Health institutes worried about climate policy's health effects: report

Biomass power plant

The government is taking too little account of public health in its climate policy, according to a letter 10 regional GGDs sent to Minster Eric Wiebes of Economic Affairs and Climate. The community health services call on the government to include them in the development of climate plans, AD reports based on the letter in its possession.

Between now and 2030 the Netherlands wants to invest in the construction of wind turbines, solar panels and biomass plants, so that the country can switch to sustainable energy. "For example, we know from research that residents around wind arms experience noise pollution", GGD advisor Arthur van Iersel said to AD. "The government must take this into account." Heat pumps are another concern, he said, because there are no noise pollution requirements for them.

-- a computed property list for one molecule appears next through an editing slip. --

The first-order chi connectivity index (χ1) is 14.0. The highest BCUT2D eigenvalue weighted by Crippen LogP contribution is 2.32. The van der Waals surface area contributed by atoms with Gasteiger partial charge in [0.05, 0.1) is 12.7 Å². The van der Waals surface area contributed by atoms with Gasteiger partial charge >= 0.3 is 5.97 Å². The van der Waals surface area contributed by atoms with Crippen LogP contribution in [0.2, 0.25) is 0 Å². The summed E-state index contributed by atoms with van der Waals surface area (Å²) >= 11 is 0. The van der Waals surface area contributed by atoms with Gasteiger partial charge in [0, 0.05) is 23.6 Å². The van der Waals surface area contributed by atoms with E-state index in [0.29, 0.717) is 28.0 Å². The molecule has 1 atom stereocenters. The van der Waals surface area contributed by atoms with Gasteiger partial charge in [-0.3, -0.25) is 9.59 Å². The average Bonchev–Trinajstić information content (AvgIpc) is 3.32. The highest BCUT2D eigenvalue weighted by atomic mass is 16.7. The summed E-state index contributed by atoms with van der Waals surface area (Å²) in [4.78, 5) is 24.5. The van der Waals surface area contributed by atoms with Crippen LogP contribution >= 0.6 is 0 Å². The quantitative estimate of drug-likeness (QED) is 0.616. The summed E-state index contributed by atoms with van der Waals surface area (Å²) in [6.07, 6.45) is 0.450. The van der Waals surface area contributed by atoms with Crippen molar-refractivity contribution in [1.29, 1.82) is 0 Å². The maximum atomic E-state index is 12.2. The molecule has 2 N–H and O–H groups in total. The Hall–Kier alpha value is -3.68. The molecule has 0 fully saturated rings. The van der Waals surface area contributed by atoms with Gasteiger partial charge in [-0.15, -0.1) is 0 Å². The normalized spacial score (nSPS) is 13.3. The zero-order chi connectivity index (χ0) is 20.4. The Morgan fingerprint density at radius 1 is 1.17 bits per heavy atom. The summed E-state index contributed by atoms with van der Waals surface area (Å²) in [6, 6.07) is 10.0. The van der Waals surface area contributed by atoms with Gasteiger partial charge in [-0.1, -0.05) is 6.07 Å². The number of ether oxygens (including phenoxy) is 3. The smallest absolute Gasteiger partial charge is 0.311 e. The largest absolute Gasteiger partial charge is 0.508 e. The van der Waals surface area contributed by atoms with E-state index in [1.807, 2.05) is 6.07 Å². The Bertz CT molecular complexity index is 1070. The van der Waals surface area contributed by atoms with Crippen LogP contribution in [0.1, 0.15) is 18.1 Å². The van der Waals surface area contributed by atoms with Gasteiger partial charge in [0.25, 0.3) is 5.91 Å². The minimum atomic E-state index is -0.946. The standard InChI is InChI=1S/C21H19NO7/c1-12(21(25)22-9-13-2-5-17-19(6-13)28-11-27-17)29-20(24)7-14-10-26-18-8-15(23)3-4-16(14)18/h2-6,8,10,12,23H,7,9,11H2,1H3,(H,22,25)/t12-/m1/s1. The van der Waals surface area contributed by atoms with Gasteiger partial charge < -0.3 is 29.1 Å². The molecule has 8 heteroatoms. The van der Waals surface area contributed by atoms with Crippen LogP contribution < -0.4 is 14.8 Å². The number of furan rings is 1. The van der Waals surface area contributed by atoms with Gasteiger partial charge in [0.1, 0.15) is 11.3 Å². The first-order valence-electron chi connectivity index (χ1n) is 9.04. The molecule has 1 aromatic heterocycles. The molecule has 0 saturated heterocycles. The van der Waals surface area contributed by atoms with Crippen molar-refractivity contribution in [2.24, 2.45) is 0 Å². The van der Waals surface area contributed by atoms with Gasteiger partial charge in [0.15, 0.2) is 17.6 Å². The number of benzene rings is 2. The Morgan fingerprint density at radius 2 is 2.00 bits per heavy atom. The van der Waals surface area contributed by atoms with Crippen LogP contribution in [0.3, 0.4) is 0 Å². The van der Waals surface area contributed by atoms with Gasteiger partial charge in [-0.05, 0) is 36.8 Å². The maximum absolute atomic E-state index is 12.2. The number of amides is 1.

But the biggest concerns are around biomass. Billions of euros in subsidies have been reserved for the construction of hundreds of biomass installations. But the doubts about this form of energy generation are piling up. In April, the RIVM said that more research is needed. Early this month, researchers from the European umbrella organization for science EASAC stated that burning wood in power stations is not sustainable. 

The GGD is not against biomass, according to Van Iersel. "But we do need to know what exactly the effects on health are", Van Iersel said. "The experiences with large-scale biomass are limited. We do not know exactly how large the emissions are and where they end up. You kneed to know that in advance. It's better to think about it beforehand, than regret the things you have done afterwards."


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